‘Blood Lust: Art, Violence and Authenticity in Horror Cinema’, in Screening the Art World, ed. Temenuga Trifonova (Amsterdam University Press, 2022).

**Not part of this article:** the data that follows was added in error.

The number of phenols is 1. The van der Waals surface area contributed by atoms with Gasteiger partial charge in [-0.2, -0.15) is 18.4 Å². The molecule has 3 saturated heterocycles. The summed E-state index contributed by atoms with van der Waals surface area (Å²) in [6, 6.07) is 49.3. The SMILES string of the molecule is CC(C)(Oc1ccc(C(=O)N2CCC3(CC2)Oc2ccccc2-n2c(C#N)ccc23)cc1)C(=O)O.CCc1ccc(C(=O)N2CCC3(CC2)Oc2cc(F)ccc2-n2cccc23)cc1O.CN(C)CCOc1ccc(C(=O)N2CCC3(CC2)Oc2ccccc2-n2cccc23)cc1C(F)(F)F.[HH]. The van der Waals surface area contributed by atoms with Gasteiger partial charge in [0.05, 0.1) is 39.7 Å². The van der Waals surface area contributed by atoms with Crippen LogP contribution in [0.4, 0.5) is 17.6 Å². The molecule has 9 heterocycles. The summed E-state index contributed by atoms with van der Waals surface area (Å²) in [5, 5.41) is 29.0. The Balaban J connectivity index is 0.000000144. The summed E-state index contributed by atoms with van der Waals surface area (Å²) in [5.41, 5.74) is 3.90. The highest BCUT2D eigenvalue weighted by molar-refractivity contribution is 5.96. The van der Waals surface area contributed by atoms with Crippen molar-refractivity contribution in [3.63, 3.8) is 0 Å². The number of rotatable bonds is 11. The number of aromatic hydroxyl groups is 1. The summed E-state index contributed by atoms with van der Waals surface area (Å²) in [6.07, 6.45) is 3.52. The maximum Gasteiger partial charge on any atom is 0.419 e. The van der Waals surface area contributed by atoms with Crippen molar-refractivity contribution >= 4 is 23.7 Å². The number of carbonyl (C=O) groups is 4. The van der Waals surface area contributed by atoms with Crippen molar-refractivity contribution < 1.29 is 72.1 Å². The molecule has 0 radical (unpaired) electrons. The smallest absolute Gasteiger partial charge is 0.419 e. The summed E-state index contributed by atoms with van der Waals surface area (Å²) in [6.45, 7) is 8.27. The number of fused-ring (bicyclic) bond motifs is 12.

Drawing from long-established stereotypes, cinema envisions the artist as a fascinating and exceptional figure, a conduit for inspiration. Horror films are ideally suited to exploit this archetype, with artists compelled by internal or external forces to do terrible things in the pursuit of great art. Taking mimesis to the extreme, they turn to a long history of biomatter as a medium, traversing the nexus between life and art, real and artifice, living and inanimate. Like Pygmalion in reverse, sculptors create living statues for their wax museums. In mid-century exploitation films, the use of bodies as material is satirical, alleging the absurdity of contemporary art. Possessed by inspiration, artists are fuelled by bloodlust, violence, demonic whispers, and, overwhelmingly, the pursuit of greatness.